Generic name: aminocaproic acid [ a-mee-noe-ka-proe-ik-as-id ]
Drug class: Miscellaneous coagulation modifiers
Availability: Prescription only
Pregnancy & Lactation: Risk data available
Brand names: Amicar
What is Aminocaproic acid?
Aminocaproic acid is a man-made form of a protein that occurs naturally in the body and helps the blood to clot.
Aminocaproic acid is used to treat bleeding episodes in people with certain medical conditions such as aplastic anemia (lack of blood cells and platelets), cirrhosis of the liver, placenta abruptio (early separation of the placenta in pregnancy), urinary bleeding, and certain types of cancer.
Aminocaproic acid is also used to prevent bleeding after heart surgery or placement of a shunt near the liver to control high blood pressure.
Aminocaproic acid may also be used for purposes not listed in this medication guide.
Stop using aminocaproic acid and call your doctor at once if you have: unexplained muscle pain, sudden numbness or weakness, tingling or cold feeling in an arm or leg, trouble breathing, a sudden cough or sudden chest pain.
How should I take Aminocaproic acid
Your doctor will perform blood tests to make sure you do not have conditions that would prevent you from safely using aminocaproic acid.
Follow all directions on your prescription label. Do not use aminocaproic acid in larger or smaller amounts or for longer than recommended.
Aminocaproic acid is either taken by mouth or injected into a vein through an IV.
You may be shown how to use an IV at home. Do not give yourself this medicine if you do not understand how to use the injection and properly dispose of needles, IV tubing, and other items used.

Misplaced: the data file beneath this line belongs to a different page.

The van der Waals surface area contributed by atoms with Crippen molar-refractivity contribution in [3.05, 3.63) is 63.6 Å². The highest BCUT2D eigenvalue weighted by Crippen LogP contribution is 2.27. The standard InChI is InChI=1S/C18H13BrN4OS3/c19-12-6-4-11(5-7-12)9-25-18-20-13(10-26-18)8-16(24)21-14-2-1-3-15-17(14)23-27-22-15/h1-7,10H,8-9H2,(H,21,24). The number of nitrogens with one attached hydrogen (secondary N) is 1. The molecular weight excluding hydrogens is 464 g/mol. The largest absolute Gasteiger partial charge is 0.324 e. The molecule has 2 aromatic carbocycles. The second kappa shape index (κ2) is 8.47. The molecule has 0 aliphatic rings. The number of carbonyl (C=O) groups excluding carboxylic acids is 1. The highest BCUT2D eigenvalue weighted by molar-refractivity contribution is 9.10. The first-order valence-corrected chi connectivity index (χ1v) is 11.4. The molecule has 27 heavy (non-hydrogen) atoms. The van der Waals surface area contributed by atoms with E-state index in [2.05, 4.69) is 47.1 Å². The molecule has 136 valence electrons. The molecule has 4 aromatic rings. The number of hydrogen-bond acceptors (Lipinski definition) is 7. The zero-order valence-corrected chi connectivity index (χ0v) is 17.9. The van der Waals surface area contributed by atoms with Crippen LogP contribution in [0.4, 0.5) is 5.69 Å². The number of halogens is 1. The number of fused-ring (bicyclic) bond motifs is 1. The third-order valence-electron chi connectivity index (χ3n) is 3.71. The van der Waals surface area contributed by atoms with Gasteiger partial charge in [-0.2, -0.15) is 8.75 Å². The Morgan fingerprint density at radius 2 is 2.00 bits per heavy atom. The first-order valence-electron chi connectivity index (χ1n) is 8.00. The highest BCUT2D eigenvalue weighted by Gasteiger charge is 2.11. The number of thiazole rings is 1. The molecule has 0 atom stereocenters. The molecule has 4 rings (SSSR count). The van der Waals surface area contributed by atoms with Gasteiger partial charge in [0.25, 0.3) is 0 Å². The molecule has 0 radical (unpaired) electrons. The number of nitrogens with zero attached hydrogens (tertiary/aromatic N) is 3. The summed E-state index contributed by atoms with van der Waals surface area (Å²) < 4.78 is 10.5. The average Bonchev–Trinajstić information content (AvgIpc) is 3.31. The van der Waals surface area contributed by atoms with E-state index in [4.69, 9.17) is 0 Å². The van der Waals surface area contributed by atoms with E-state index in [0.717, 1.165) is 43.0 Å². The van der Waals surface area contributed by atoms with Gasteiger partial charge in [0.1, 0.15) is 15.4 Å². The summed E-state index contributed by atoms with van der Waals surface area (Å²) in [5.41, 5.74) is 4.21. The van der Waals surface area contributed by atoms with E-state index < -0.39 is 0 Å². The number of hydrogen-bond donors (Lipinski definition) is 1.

You should start using this medicine at the first sign of a bleeding episode. You may need to first use the injection form and then use an oral form (tablet or liquid). Your first dose may be much higher than the doses you use later on. Follow your doctor's dosing instructions very carefully.
Treatment with aminocaproic acid is usually continued hourly for 8 hours or until the bleeding has stopped.
Measure liquid medicine with the dosing syringe provided, or with a special dose-measuring spoon or medicine cup. If you do not have a dose-measuring device, ask your pharmacist for one.
The injectable form of aminocaproic acid must be mixed with a liquid (diluent) before using it. If you are using the injections at home, be sure you understand how to properly mix and store the medicine.
Do not use the injectable medicine if it has changed colors or has particles in it. Call your pharmacist for new medicine.
Use a disposable needle and syringe only once. Follow any state or local laws about throwing away used needles and syringes. Use a puncture-proof "sharps" disposal container (ask your pharmacist where to get one and how to throw it away). Keep this container out of the reach of children and pets.
Call your doctor promptly if your symptoms do not improve after using aminocaproic acid.
While using aminocaproic acid, you may need frequent blood tests. Your kidney function may also need to be checked. Aminocaproic acid can have long-lasting effects on your body. You may need frequent medical tests for a short time after you stop using this medicine.
Store at cool room temperature away from moisture and heat. Do not allow the medicine to freeze.
Usual Adult Dose for Fibrinolytic Bleeding:
IV: 4 to 5 g IV infusion during the first hour of treatment, followed by a continuous infusion of 1 g/hr.
Oral: 5 g orally during the first hour of treatment, followed by a continuous rate of 1 g/hr (tablets) or 1.25 g/hr (oral solution).
Duration of therapy: Usually continued for about 8 hours or until bleeding controlled.
Use: To enhance hemostasis when fibrinolysis contributes to bleeding.
You should not use aminocaproic acid if you are allergic to it.
To make sure aminocaproic acid is safe for you, tell your doctor if you have:
kidney disease; or
a history of stroke or blood clots.
It is not known whether this medicine will harm an unborn baby. Unless you are being treated for placenta abruptio, tell your doctor if you are pregnant or plan to become pregnant.
It is not known whether aminocaproic acid passes into breast milk or if it could affect the nursing baby. Tell your doctor if you are breast-feeding.